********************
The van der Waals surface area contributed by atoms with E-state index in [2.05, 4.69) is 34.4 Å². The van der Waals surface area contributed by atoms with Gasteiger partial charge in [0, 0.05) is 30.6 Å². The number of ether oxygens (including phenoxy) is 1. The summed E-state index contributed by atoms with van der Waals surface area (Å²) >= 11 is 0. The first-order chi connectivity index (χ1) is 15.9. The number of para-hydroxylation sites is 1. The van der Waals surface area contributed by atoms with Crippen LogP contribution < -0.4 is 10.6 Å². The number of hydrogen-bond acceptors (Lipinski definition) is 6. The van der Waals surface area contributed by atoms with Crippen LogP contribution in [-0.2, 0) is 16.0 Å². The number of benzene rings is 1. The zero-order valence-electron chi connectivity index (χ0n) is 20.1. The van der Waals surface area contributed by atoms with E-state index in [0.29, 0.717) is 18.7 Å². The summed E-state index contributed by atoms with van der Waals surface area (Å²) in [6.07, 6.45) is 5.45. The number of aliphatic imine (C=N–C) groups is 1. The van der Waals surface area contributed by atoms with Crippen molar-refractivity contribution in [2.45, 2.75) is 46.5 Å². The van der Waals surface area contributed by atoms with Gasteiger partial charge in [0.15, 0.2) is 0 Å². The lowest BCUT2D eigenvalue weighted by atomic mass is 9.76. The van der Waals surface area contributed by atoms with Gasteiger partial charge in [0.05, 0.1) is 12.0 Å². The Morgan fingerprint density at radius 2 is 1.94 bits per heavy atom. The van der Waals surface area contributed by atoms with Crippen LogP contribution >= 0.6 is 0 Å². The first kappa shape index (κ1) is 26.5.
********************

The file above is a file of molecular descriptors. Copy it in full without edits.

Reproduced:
The van der Waals surface area contributed by atoms with E-state index in [2.05, 4.69) is 34.4 Å². The van der Waals surface area contributed by atoms with Gasteiger partial charge in [0, 0.05) is 30.6 Å². The number of ether oxygens (including phenoxy) is 1. The summed E-state index contributed by atoms with van der Waals surface area (Å²) >= 11 is 0. The first-order chi connectivity index (χ1) is 15.9. The number of para-hydroxylation sites is 1. The van der Waals surface area contributed by atoms with Crippen LogP contribution < -0.4 is 10.6 Å². The number of hydrogen-bond acceptors (Lipinski definition) is 6. The van der Waals surface area contributed by atoms with Crippen LogP contribution in [-0.2, 0) is 16.0 Å². The number of benzene rings is 1. The zero-order valence-electron chi connectivity index (χ0n) is 20.1. The van der Waals surface area contributed by atoms with E-state index in [0.29, 0.717) is 18.7 Å². The summed E-state index contributed by atoms with van der Waals surface area (Å²) in [6.07, 6.45) is 5.45. The number of aliphatic imine (C=N–C) groups is 1. The van der Waals surface area contributed by atoms with Crippen molar-refractivity contribution in [2.45, 2.75) is 46.5 Å². The van der Waals surface area contributed by atoms with Gasteiger partial charge in [0.15, 0.2) is 0 Å². The lowest BCUT2D eigenvalue weighted by atomic mass is 9.76. The van der Waals surface area contributed by atoms with Gasteiger partial charge in [0.05, 0.1) is 12.0 Å². The Morgan fingerprint density at radius 2 is 1.94 bits per heavy atom. The van der Waals surface area contributed by atoms with Crippen LogP contribution >= 0.6 is 0 Å². The first kappa shape index (κ1) is 26.5.